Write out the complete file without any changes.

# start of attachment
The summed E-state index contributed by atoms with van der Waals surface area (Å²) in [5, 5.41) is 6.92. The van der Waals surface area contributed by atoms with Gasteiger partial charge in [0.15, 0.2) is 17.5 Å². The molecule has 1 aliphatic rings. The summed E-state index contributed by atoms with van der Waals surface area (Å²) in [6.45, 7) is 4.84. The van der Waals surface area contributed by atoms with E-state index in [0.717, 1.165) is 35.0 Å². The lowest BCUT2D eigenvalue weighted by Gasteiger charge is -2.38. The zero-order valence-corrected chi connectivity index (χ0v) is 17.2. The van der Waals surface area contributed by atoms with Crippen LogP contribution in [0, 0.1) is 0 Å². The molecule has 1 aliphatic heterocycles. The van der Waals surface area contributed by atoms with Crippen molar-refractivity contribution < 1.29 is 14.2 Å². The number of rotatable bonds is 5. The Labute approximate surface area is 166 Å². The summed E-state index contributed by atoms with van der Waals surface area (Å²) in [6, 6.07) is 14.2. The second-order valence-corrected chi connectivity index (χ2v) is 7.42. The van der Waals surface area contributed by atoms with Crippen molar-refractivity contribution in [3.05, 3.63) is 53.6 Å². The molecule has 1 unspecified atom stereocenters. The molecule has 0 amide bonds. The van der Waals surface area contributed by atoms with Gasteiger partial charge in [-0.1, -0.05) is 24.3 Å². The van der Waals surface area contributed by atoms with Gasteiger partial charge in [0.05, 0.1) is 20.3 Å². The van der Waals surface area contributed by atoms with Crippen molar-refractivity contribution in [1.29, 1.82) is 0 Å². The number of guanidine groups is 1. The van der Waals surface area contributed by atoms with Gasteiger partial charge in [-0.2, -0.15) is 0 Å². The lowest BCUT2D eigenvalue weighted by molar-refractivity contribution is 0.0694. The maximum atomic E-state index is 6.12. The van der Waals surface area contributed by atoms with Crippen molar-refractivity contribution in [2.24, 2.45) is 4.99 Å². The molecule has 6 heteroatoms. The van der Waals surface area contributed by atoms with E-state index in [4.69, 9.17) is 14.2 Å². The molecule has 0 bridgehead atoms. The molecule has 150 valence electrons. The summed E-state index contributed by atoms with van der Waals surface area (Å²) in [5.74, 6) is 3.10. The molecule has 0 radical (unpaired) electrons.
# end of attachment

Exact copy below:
The summed E-state index contributed by atoms with van der Waals surface area (Å²) in [5, 5.41) is 6.92. The van der Waals surface area contributed by atoms with Gasteiger partial charge in [0.15, 0.2) is 17.5 Å². The molecule has 1 aliphatic rings. The summed E-state index contributed by atoms with van der Waals surface area (Å²) in [6.45, 7) is 4.84. The van der Waals surface area contributed by atoms with E-state index in [0.717, 1.165) is 35.0 Å². The lowest BCUT2D eigenvalue weighted by Gasteiger charge is -2.38. The zero-order valence-corrected chi connectivity index (χ0v) is 17.2. The van der Waals surface area contributed by atoms with Crippen LogP contribution in [0, 0.1) is 0 Å². The molecule has 1 aliphatic heterocycles. The van der Waals surface area contributed by atoms with Crippen molar-refractivity contribution < 1.29 is 14.2 Å². The number of rotatable bonds is 5. The Labute approximate surface area is 166 Å². The summed E-state index contributed by atoms with van der Waals surface area (Å²) in [6, 6.07) is 14.2. The second-order valence-corrected chi connectivity index (χ2v) is 7.42. The van der Waals surface area contributed by atoms with Crippen molar-refractivity contribution in [3.05, 3.63) is 53.6 Å². The molecule has 1 unspecified atom stereocenters. The molecule has 0 amide bonds. The van der Waals surface area contributed by atoms with Gasteiger partial charge in [-0.1, -0.05) is 24.3 Å². The van der Waals surface area contributed by atoms with Gasteiger partial charge in [0.05, 0.1) is 20.3 Å². The van der Waals surface area contributed by atoms with Crippen molar-refractivity contribution in [1.29, 1.82) is 0 Å². The number of guanidine groups is 1. The van der Waals surface area contributed by atoms with Gasteiger partial charge in [-0.2, -0.15) is 0 Å². The lowest BCUT2D eigenvalue weighted by molar-refractivity contribution is 0.0694. The maximum atomic E-state index is 6.12. The van der Waals surface area contributed by atoms with Crippen molar-refractivity contribution in [2.24, 2.45) is 4.99 Å². The molecule has 6 heteroatoms. The van der Waals surface area contributed by atoms with E-state index in [4.69, 9.17) is 14.2 Å². The molecule has 0 bridgehead atoms. The molecule has 150 valence electrons. The summed E-state index contributed by atoms with van der Waals surface area (Å²) in [5.74, 6) is 3.10. The molecule has 0 radical (unpaired) electrons.